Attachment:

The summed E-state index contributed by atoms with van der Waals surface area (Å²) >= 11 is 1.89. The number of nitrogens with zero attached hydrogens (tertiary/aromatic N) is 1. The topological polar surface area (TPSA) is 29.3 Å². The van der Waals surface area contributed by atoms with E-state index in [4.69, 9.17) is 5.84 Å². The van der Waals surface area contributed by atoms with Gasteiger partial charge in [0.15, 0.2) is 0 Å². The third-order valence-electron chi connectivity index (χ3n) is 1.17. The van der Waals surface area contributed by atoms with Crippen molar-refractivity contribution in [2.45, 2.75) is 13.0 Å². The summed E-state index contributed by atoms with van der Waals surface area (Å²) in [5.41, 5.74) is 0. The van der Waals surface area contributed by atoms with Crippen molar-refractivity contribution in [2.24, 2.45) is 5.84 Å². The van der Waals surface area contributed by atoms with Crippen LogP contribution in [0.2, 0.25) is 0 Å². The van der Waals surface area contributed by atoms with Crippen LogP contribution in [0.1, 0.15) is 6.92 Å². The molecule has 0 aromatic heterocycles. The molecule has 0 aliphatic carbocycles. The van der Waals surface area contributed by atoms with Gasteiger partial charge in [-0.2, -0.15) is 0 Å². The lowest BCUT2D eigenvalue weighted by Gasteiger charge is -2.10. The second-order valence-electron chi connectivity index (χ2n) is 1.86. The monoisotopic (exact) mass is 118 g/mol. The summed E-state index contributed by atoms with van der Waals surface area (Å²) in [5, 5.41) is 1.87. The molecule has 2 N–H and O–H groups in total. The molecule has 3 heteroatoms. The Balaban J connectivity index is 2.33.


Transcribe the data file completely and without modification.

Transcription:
The summed E-state index contributed by atoms with van der Waals surface area (Å²) >= 11 is 1.89. The number of nitrogens with zero attached hydrogens (tertiary/aromatic N) is 1. The topological polar surface area (TPSA) is 29.3 Å². The van der Waals surface area contributed by atoms with E-state index in [4.69, 9.17) is 5.84 Å². The van der Waals surface area contributed by atoms with Gasteiger partial charge in [0.15, 0.2) is 0 Å². The third-order valence-electron chi connectivity index (χ3n) is 1.17. The van der Waals surface area contributed by atoms with Crippen molar-refractivity contribution in [2.45, 2.75) is 13.0 Å². The summed E-state index contributed by atoms with van der Waals surface area (Å²) in [5.41, 5.74) is 0. The van der Waals surface area contributed by atoms with Crippen molar-refractivity contribution in [2.24, 2.45) is 5.84 Å². The van der Waals surface area contributed by atoms with Crippen LogP contribution in [0.2, 0.25) is 0 Å². The van der Waals surface area contributed by atoms with Crippen LogP contribution in [0.1, 0.15) is 6.92 Å². The molecule has 0 aromatic heterocycles. The molecule has 0 aliphatic carbocycles. The van der Waals surface area contributed by atoms with Gasteiger partial charge in [-0.2, -0.15) is 0 Å². The lowest BCUT2D eigenvalue weighted by Gasteiger charge is -2.10. The second-order valence-electron chi connectivity index (χ2n) is 1.86. The monoisotopic (exact) mass is 118 g/mol. The summed E-state index contributed by atoms with van der Waals surface area (Å²) in [5, 5.41) is 1.87. The molecule has 2 N–H and O–H groups in total. The molecule has 3 heteroatoms. The Balaban J connectivity index is 2.33.